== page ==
Assembling climate knowledge. The role of local expertise

  • Jøran Solli
  • Marianne Ryghaug

Abstract

The difference between indigenous knowledge and western science continues to be a central theme in the social studies of science. This paper investigates the use of climate knowledge in climate adaptation activities. The analysis is based on a case study of indigenous experts involved in practical operations dealing with risk of avalanches in an area particularly vulnerable to avalanches in northern Norway. We find that indigenous knowledge held by local area experts and western science overlap. From this we develop two lines of argument. Firstly that assemblages of climate adaptation is produced as collaborative guesswork related to coupling and negotiation of different types of knowledge in a decision context. Secondly, we discuss what such a practice means for the understanding of the relationship between climate knowledge and climate policy. By following different assemblages of climate knowledge we point to an alternative way of understanding a process of policy shaping in relation to climate adaptation: a sideways policy shaping process where what gets included or excluded and what is considered internal or external to a decision making context becomes evident.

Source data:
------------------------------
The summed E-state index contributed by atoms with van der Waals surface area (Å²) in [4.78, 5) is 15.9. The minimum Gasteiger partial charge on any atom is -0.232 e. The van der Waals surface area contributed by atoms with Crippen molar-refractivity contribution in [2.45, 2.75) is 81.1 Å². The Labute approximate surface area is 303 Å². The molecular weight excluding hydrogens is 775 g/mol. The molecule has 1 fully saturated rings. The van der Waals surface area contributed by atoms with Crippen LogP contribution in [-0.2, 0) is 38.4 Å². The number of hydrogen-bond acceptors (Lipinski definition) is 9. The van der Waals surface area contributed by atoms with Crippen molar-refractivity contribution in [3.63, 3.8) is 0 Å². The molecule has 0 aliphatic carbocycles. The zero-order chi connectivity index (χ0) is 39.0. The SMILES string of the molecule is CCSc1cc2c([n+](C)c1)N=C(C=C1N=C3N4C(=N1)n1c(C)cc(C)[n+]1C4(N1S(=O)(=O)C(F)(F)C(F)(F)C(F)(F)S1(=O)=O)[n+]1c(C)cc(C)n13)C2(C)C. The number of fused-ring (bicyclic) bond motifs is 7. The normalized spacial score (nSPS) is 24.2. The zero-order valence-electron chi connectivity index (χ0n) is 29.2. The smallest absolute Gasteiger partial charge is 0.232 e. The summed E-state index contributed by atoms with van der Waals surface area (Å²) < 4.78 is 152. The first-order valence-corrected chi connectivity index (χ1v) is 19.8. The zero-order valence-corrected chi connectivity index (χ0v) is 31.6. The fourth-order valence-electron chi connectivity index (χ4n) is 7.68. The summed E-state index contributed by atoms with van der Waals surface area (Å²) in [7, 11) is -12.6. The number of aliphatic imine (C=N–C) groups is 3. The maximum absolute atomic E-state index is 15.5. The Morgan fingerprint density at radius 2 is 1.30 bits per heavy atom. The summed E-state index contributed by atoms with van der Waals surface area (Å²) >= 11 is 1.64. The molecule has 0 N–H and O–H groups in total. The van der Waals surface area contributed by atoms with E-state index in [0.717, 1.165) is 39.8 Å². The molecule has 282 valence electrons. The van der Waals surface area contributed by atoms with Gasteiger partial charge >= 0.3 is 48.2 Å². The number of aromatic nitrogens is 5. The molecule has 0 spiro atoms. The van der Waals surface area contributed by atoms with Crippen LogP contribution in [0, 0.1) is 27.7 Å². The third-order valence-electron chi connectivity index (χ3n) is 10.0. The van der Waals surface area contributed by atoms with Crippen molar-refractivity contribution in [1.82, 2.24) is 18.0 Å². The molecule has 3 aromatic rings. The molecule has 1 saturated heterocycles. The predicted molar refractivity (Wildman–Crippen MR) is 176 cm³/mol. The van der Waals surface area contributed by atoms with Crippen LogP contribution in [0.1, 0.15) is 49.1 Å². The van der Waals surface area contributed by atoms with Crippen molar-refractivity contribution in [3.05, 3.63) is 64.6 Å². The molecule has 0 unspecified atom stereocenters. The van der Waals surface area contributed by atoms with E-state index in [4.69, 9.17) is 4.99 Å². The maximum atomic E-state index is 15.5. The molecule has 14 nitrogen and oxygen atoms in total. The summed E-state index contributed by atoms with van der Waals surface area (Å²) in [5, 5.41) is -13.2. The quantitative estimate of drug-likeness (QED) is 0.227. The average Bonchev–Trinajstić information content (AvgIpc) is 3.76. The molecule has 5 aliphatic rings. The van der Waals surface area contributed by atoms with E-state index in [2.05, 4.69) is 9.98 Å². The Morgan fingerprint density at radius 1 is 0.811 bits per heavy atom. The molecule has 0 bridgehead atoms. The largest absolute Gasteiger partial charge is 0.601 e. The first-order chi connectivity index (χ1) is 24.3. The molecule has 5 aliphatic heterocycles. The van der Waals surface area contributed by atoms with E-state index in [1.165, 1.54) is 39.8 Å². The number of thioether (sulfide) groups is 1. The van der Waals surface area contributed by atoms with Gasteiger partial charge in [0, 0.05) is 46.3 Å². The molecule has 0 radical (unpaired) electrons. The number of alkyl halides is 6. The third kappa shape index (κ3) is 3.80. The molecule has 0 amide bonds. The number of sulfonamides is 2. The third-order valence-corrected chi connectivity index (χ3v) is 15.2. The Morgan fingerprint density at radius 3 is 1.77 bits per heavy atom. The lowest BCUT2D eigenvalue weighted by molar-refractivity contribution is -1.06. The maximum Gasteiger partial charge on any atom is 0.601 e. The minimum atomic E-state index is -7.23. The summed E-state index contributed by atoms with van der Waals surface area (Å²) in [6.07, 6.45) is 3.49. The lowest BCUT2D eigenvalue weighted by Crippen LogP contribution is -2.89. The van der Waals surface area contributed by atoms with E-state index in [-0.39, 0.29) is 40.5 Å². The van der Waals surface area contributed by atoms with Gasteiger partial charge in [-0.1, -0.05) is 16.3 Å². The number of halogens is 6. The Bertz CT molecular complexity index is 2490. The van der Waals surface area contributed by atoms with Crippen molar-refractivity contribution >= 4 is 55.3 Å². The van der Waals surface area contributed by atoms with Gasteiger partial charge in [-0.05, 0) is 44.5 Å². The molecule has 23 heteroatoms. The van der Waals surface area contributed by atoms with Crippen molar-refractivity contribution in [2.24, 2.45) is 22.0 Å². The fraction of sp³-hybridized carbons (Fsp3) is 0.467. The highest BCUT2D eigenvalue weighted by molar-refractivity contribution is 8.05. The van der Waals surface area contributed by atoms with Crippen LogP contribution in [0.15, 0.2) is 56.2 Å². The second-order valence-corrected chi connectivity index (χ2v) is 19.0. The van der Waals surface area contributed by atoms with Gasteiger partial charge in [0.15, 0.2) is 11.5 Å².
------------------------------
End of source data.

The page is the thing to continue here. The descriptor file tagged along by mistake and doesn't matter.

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Published
2016-12-01
Section
Peer-Reviewed Articles